The most important contribution of gate control theory to understanding pain was its emphasis on central neural mechanisms. The theory forced the medical and biological sciences to accept the brain as an active system that filters, selects and modulates inputs and the dorsal horns are not merely passive transmission stations but sites at which dynamic activities (inhibition, excitation and modulation) occurred. Understand brain function is our great challenge. Melzak has therefore proposed that brain has got a neural network-the body-self neuromatrix-which integrates multiple inputs to produce the output pattern that evokes pain. The synaptic architecture of the neuromatrix is determined by genetic and sensory influences. The ‘neurosignature’ output of the neuromatrix-nerve impulses patterns of varying temporal and spatial dimensions-is produced by neural programs genetically built into the neuromatrix and determines the particular qualities and other properties of the pain experience and behavior [3,6]. The motor imagery is a biological phenomenon and results from cognitive processes closely related to our world experience. Through mental images situations and actions can be anticipated, formulating behavioral strategies to be adopted. The image acts as a bridge between perception and memory and between perception and motor control. If the image is altered our perception is altered and the perception is conditioned by the image. Dick and Rashiq [7] examined how attention and memory are disrupted by chronic pain. They pointed to a specific cognitive mechanism, the maintenance of the memory trace that is affected by chronic pain during task performance. The research has consistently shown that cognitive function was not improved by short-term local analgesia [7]. Several studies show a cortex reorganization (S1) in people with chronic pain (as non-specific low back pain), and the extent of reorganization has been related both to the intensity of pain and the reduction in tactile acuity [8,9]. The rehabilitation exercise based on motor imagery could be a valid modality in a cognitive-perceptive therapeutic concept for non-specific chronic low back pain. Decety provides a definition of motor imagery in terms of phenomenological as “the ability to mentally represent action without producing movement” and uses another expressions which views MI as “a dynamic state during which a subject mentally simulates a given action, this implies that he feels himself like performing a specific action [10]. The aim of the study is to evaluate the motor imagery’s effectiveness, in the rehabilitation of chronic nonspecific low back pain in three case reports.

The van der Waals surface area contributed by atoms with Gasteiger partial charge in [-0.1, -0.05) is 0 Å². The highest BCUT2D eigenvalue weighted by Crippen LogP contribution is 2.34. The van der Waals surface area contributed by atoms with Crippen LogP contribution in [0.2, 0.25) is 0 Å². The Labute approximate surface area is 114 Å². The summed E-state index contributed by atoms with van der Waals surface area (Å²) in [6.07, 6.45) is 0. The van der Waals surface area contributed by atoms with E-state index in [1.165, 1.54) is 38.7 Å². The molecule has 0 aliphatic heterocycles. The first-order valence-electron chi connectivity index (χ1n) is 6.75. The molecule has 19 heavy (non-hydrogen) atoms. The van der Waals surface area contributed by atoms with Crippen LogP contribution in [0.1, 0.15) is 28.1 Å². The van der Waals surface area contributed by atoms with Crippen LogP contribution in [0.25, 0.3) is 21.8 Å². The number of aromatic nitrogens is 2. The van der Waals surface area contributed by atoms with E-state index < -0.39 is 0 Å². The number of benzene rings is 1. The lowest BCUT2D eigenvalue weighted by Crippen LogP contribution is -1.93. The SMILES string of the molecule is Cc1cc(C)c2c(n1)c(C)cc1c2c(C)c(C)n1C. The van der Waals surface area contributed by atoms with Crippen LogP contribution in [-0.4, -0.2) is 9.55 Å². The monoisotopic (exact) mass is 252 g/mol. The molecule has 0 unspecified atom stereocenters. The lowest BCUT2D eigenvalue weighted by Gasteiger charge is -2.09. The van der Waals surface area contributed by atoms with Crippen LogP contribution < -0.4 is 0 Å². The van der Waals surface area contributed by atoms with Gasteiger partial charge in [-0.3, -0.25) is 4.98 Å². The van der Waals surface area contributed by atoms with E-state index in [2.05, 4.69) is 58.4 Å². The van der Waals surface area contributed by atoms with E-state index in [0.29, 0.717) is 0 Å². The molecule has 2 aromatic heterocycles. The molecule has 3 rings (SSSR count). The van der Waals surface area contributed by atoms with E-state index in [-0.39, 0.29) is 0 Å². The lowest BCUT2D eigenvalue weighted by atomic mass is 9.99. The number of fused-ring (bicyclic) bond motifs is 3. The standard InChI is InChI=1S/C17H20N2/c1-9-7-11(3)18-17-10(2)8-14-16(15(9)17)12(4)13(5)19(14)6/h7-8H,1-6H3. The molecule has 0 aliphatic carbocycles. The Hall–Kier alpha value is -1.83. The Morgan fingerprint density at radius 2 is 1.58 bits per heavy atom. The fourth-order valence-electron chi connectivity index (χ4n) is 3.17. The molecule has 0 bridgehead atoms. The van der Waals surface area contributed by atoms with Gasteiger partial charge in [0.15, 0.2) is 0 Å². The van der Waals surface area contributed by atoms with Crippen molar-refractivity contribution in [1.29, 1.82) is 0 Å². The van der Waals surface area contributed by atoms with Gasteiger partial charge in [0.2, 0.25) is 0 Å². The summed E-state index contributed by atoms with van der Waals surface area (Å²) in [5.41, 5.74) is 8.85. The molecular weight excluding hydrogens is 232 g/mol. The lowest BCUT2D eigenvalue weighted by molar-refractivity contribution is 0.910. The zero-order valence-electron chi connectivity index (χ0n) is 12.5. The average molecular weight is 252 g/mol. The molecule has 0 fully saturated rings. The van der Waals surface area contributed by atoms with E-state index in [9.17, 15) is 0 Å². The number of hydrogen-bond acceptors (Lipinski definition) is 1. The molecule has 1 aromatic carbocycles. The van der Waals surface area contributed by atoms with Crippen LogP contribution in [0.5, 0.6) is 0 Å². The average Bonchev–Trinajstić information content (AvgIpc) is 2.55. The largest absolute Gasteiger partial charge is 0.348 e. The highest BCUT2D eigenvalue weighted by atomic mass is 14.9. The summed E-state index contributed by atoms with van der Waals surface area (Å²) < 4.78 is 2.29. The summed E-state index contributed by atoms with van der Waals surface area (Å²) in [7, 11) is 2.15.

Materials and Methods
The study, conducted in an outpatient academic hospital, were included three women, of twenty-four (case 1), forty-eight (case 2), sixty-five (case 3) years old respectively, with diagnosis of chronic nonspecific low back pain. Case 1 was graduate, employed, not married, smoker, BMI 24, amateur sport. Case 2 was graduate, corporate executive, married, non-smoker, BMI 25, normal motor activity. Case 3 was licensed high school, married, and retired from work, non-smoker, BMI 28, no sport practiced. The patients signed an informed consent to participate in the research. During the treatment the patients received no other additional rehabilitation treatments, and have not changed the drugs they are taking (NSAIDs as needed). The inclusion criteria were: diagnosis of non-specific chronic low back pain; age between 20 and 70 years. The exclusion criteria were: infections, osteoporosis, fractures, structural deformities, and history of abdominal surgery or column surgery, abdominal aortic aneurysm, spondylolisthesis, lumbar disc herniation, serious and severe scoliosis or kyphosis, cancer, rheumatic disorders, cardiac disorders, pregnancy, diagnosis of mental disorders, respiratory or neurological disorders. Pain was assessed using the Visual Analogue Scale (VAS) [11] and the McGill Pain Questionnaire (MPQ) [12,13]. Disability was evaluated using the Roland and Morris Disability Questionnaire [14]. The scales were administered at the beginning of rehabilitation treatment (T0) and at the end of rehabilitation treatment (Tend). The Visual Analogic Scale (VAS) is the most widespread instrument to assess the intensity of pain. It visually represents the amount of pain suffered by the patient. The VAS is a ten centimeter horizontal line, where the starting point represents the absence of pain and the ending one represents an unbearable pain (0-10). The patient is asked to “show on the line the point that corresponds to the pain that he has been suffering”. The McGill Pain Questionnaire (MPQ) is composed of 78 adjectives about the subjective pain experience and divided in 3 main groups: sensory, affective and evaluative characteristics of the present pain. The MPQ has been translated and validated in many languages; in our study we used the Italian version.